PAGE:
Permeable pavement is a stormwater management technology beneficial for long term soil and water preservation. It has significant water quality impact for downstream receiving waters such as lakes, rivers, and ponds. Permeable pavement allows water to infiltrate quickly through the porous pavement and underlying media. As it infiltrates this water is filtered before passing into the ground underneath or to an underdrain.
When designing a system, it is recommended to determine if permeable pavement would be feasible. This design consideration allows a site to benefit by changing the pervious to impervious surface ratios on a location. Permeable pavement can be used in conjunction with other stormwater measures to ensure maximum benefit. Examples include
Different types of permeable pavement include
Permeable pavement can also be used to increase the safety of a site as it has been shown to increase traction and prevent ice accumulation on roadways during adverse weather. (USGS)
For more information on how permeable pavements work please click here.
Green infrastructure (GI) encompasses a wide array of practices, including stormwater management. Green stormwater infrastructure (GSI) encompasses a variety of practices primarily designed for managing stormwater runoff but that provide additional benefits such as habitat or aesthetic value. There is no universal definition of GI or GSI (link here for more information). Consequently, the terms are often interchanged, leading to confusion and misinterpretation. GSI practices are designed to function as stormwater practices first (e.g. flood control, treatment of runoff, volume control), but they can provide additional benefits. Though designed for stormwater function, GSI practices, where appropriate, should be designed to deliver multiple benefits (often termed "multiple stacked benefits". For more information on green infrastructure, ecosystem services, and sustainability, link to Multiple benefits of green infrastructure and role of green infrastructure in sustainability and ecosystem services.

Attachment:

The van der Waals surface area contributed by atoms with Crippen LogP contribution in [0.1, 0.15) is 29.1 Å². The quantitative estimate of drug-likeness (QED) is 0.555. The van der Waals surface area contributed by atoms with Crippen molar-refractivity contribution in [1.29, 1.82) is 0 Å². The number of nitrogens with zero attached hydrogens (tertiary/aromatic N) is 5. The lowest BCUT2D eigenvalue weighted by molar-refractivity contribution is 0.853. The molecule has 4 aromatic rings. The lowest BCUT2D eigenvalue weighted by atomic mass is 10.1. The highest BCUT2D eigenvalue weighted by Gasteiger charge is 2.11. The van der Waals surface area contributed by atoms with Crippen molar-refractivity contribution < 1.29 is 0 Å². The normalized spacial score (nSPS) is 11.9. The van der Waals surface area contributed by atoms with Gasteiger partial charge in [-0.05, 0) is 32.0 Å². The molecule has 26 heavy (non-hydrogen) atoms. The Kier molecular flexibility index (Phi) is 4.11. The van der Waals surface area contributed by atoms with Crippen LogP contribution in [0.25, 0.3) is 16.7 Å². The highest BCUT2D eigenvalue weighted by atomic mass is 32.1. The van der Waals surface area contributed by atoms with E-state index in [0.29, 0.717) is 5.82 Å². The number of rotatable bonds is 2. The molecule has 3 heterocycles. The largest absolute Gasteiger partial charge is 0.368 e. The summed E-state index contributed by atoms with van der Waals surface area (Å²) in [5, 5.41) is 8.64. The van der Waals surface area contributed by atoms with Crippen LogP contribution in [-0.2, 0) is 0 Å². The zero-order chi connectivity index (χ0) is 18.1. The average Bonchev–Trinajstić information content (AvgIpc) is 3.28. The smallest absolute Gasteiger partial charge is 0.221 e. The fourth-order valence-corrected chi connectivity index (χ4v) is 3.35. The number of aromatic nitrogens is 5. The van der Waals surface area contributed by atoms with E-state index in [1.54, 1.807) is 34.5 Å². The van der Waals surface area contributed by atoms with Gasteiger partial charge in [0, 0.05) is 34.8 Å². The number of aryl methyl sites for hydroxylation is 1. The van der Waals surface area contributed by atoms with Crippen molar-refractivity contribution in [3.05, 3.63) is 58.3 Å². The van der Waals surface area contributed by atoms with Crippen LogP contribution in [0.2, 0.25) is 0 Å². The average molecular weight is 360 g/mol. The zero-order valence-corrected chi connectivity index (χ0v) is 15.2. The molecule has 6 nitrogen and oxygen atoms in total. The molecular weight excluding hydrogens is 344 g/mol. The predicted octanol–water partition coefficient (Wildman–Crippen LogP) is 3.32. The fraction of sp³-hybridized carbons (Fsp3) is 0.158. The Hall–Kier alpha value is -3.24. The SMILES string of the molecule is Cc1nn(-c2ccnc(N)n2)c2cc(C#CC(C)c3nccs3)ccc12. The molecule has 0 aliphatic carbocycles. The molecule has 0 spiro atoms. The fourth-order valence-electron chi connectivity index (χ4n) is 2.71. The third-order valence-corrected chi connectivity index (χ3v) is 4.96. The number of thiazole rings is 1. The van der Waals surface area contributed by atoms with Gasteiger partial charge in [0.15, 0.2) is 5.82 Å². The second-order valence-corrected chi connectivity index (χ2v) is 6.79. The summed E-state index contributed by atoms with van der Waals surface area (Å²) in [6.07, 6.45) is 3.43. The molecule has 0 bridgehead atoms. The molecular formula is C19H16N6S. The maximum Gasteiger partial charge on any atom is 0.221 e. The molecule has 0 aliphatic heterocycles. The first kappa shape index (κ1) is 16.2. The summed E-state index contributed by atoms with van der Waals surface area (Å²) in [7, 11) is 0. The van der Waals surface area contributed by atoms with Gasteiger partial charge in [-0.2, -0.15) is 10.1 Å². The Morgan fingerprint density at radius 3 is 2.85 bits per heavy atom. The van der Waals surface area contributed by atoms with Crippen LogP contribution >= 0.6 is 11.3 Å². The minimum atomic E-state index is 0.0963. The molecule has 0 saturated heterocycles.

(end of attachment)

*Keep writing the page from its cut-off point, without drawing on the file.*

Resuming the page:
Water quality: Pollutants are removed through stormwater runoff reduction when permeable pavement is used. This allows for vegetation and biota growth, vegetative filtering, and soil adsorption when rainfall events occur at the site.
Water quantity and hydrology: Reduction in total water volume movement and retardation of peak flow from rainfall events. Helps protect from downstream flooding and can be used in conjunction with reuse systems to reduce required water consumption for onsite irrigation. Infiltration also will recharge local groundwater.
Energy: Main energy savings comes from reduced energy requirements for wastewater treatment.
Air quality: Benefits are largely indirect, such as carbon sequestration.
Climate resiliency: Alleviates the impact on flooding, saves water through reuse systems, reduction of downstream pollutant loading
Habitat improvement: Reduction of soil erosion and increased soil stability promotes vegetation growth. Reduction in water temperature changes as a result of volume flow reduction. Retention of water on site helps ensure available water for vegetation and wildlife.
Community livability: Well designed permeable pavement practices helps to protect recreation sites for people by ensuring safe and healthy access to water sources. Water quality benefits from permeable pavement promote healthy water sources for diverse vegetation growth. This diversity allows for more heterogeneous plant growth and if the water quality is good enough, gardening practices of the local community may not be impacted. Reduction in water on surface ways helps improve safety for driving and human use.
Health benefits: Reduction of nutrients, pathogens, metals, TSS, and phosphorus among others. Increased longevity for fish and wildlife in the area through the reduction of compounds that would be washed into waterways as rain runoff.
Economic benefits and savings: In addition to water quality and flood control benefits, properly installed permeable pavers can prevent downstream cleanup needs. Permeable pavement that benefits vegetation can increase property aesthetics that increase property value.
Maximizing specific green infrastructure (GI) benefits of constructed areas requires design considerations prior to installation. While site limitations cannot always be overcome, the following recommendations are given to maximize the GI benefit.
Note: Permeable pavement SHOULD NOT be used in areas of high traffic volume, with heavy equipment, or with frequent start and stopping.
Information regarding types of permeable pavement can be found here.
Additional general information on permeable pavement can be found here.
Additional considerations for permeable pavement can be found here.
NOTE: It is highly recommended that permeable pavement should NOT be used in areas of high traffic volume, high speed traffic, areas frequented by heavy equipment, or with frequent start and stopping.